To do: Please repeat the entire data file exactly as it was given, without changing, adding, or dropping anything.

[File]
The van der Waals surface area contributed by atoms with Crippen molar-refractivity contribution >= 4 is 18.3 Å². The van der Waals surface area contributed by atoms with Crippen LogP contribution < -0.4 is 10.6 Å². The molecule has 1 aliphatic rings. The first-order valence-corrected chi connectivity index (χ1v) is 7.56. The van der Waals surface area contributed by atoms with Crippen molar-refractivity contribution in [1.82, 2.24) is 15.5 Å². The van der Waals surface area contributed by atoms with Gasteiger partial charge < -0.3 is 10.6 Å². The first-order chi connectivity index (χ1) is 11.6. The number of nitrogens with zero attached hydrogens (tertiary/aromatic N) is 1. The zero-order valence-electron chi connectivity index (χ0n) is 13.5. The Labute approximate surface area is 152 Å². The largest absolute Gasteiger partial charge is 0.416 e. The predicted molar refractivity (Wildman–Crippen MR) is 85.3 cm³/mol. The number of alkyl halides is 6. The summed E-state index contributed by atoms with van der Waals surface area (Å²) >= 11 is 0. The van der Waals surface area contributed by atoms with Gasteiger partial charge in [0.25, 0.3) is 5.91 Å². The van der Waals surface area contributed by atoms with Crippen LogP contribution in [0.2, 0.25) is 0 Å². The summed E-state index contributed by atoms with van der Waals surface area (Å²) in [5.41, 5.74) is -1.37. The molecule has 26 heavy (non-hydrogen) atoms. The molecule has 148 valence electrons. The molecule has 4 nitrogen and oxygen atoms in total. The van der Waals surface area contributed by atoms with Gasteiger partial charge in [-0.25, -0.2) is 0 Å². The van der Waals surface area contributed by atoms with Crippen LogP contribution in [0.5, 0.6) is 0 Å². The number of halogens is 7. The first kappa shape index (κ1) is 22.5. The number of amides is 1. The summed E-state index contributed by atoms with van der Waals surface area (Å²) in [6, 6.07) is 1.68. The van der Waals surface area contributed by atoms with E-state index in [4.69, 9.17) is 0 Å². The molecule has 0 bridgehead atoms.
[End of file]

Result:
The van der Waals surface area contributed by atoms with Crippen molar-refractivity contribution >= 4 is 18.3 Å². The van der Waals surface area contributed by atoms with Crippen LogP contribution < -0.4 is 10.6 Å². The molecule has 1 aliphatic rings. The first-order valence-corrected chi connectivity index (χ1v) is 7.56. The van der Waals surface area contributed by atoms with Crippen molar-refractivity contribution in [1.82, 2.24) is 15.5 Å². The van der Waals surface area contributed by atoms with Gasteiger partial charge < -0.3 is 10.6 Å². The first-order chi connectivity index (χ1) is 11.6. The number of nitrogens with zero attached hydrogens (tertiary/aromatic N) is 1. The zero-order valence-electron chi connectivity index (χ0n) is 13.5. The Labute approximate surface area is 152 Å². The largest absolute Gasteiger partial charge is 0.416 e. The predicted molar refractivity (Wildman–Crippen MR) is 85.3 cm³/mol. The number of alkyl halides is 6. The summed E-state index contributed by atoms with van der Waals surface area (Å²) >= 11 is 0. The van der Waals surface area contributed by atoms with Gasteiger partial charge in [0.25, 0.3) is 5.91 Å². The van der Waals surface area contributed by atoms with Crippen LogP contribution in [0.2, 0.25) is 0 Å². The summed E-state index contributed by atoms with van der Waals surface area (Å²) in [5.41, 5.74) is -1.37. The molecule has 26 heavy (non-hydrogen) atoms. The molecule has 148 valence electrons. The molecule has 4 nitrogen and oxygen atoms in total. The van der Waals surface area contributed by atoms with Gasteiger partial charge in [-0.25, -0.2) is 0 Å². The van der Waals surface area contributed by atoms with Crippen LogP contribution in [0.5, 0.6) is 0 Å². The number of halogens is 7. The first kappa shape index (κ1) is 22.5. The number of amides is 1. The summed E-state index contributed by atoms with van der Waals surface area (Å²) in [6, 6.07) is 1.68. The van der Waals surface area contributed by atoms with E-state index in [4.69, 9.17) is 0 Å². The molecule has 0 bridgehead atoms.